Jackie and Megan are now running more projects with specific resources like Lego Mindstorm robots, 3D doodler pens and 3D printing, which they do by using a printer from the high school to design and print 3D Minecraft avatars. 3D printing technology is becoming more accessible, with some robust printers selling at $500 and under in commercial outlets. Moreover, Jackie has noticed a whole new consumer trend in the 18 months since creating their makerspace, with the big supermarkets starting to sell affordable maker kits as toys.
Despite having some specialist equipment, Jackie and Megan are rekindling the sustainability values of the ‘frugal generation’ by encouraging their students to scavenge, reuse, repurpose, and upcycle the materials they have.
As with anything educators organise for learners — especially in the hands-on environment of makerspaces — health and safety is essential. Developing a respectful environment, and highlighting potential dangers such as small batteries being handled by young children, is a key part of the learning.
During the Grandparent’s Liturgy, students’ grandparents were invited to come into the makerspace to celebrate their grandchildren’s learning. Jackie and Megan set up a number of activities for the grandparents, including vibrobots, scribble machines, circuit cards, and squishy conductive dough. The grandparents were fully engaged in learning with their granddaughters; one grandparent even asked for a soldering iron when he spotted a loose wire connection, demonstrating his keen enthusiasm to get involved. What a wonderful way to engage the wider community with the school, the library, the makerspace, and their own children’s creativity, problem solving, and learning.
The conductive squishy dough was also used in a project where students built light-up models to represent characters from Glenda Millard’s beautiful book The Duck and the Darklings. Jackie and Megan shared this experience via Twitter, and AnnMarie Thomas — a professor at the University of St Thomas whose TED Talk prompted the interest in the conductive dough — tweeted back, saying what a wonderful idea it was, and shared it with her followers. This is a great example of our young makers creating global connections.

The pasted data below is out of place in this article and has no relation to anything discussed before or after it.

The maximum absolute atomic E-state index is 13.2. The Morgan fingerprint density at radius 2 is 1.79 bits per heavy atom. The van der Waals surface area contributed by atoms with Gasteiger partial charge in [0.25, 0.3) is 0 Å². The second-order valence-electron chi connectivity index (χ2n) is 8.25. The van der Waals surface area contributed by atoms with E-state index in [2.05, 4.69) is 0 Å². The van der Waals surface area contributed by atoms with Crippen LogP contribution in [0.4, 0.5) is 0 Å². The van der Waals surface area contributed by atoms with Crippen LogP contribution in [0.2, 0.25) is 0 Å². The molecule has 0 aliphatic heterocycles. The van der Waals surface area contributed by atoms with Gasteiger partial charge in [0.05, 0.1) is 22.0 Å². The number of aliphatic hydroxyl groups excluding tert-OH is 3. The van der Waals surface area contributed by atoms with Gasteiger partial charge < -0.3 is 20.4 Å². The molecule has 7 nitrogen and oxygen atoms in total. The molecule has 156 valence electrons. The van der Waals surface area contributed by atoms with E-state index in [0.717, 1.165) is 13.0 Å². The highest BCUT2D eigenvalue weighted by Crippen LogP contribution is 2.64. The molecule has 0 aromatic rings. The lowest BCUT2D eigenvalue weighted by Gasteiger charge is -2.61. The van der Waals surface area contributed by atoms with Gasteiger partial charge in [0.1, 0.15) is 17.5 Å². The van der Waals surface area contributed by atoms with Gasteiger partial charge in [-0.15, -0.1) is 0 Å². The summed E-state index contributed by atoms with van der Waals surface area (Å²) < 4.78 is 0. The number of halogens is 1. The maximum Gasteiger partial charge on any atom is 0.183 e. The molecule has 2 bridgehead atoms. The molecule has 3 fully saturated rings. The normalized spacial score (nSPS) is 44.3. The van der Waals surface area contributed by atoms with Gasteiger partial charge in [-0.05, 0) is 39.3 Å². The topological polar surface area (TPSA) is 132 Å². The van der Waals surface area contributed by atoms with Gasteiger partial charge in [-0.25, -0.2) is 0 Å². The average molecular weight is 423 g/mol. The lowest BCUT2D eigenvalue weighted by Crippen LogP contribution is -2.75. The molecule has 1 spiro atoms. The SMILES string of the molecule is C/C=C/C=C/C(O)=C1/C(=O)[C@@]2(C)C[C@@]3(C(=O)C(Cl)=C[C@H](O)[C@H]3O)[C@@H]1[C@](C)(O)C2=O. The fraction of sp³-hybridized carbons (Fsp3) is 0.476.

What is next for this dynamic teacher librarian duo? ‘We would love to have more concentrated time’, Jackie says. ‘Perhaps bring a Genius Hour of dedicated maker time into the timetable. We are going to put on a before-school club to give the girls more [maker] time. We are also very excited that we are able to expand our makerspace to include our own 3D printer.’
Makerspaces provide students with the opportunity to learn a range of skills and meet a number of curriculum objectives, including digital technologies and computational thinking, coding, mathematics, humanities, the arts, prototyping, and engineering — just to name a few. All of the core skills, knowledge, understanding, and mindsets that we consider key to our children’s success can also be found and learnt in a makerspace; students can learn resilience, as well as gain skills in problem solving, teamwork, and communication.
Jackie and Megan explain that there is a truly holistic element to the learning that happens in a makerspace: ‘Purpose. There is genuine joy, determination and persistence in the makerspace. If a child has to solve a problem using maths to make a machine turn at right angles, they will [take risks, and] they will persist to achieve their goal. As Mitch Resnick [the Director of the Lifelong Kindergarten Group at the MIT Media Lab] says, kids don’t ask to learn about variables in coding, but if they build a game where they need to keep score, they learn about variables.’
Jackie and Megan have an old Chinese proverb visible across their library makerspace — ‘I hear and I forget, I see and I remember, I do and I understand’ — highlighting the active nature of learning in makerspaces.
If you would like to read more about Jackie and Megan’s work, you can head over to Jackie’s blog (jchild.edublogs.org) and Megan’s blog (childrensbooksdaily.com), or you can connect with them on Twitter: @jackie_child and @daleyreads.
Interested in creating your own makerspace? Keep an eye out for the Digital Technologies Hub, to be published later this year, which will provide information about makerspaces and more. Funded by the Australian Government Department of Education and Training, the hub is designed to support the Australian Curriculum: Digital Technologies for Australian teachers, students and parents.
Image credits: Jackie Child. Used with permission.
Article republished with permission. To view the original article, please visit Connections online. © Education Services Australia 2016.
Unstuck Learning Design
Chris Harte is a languages teacher, Google Certified Innovator, and design thinker. After spending
15 years working at schools in the UK and Australia, he is having a rest from teaching by running his own educational and design consultancy, Unstuck Learning Design.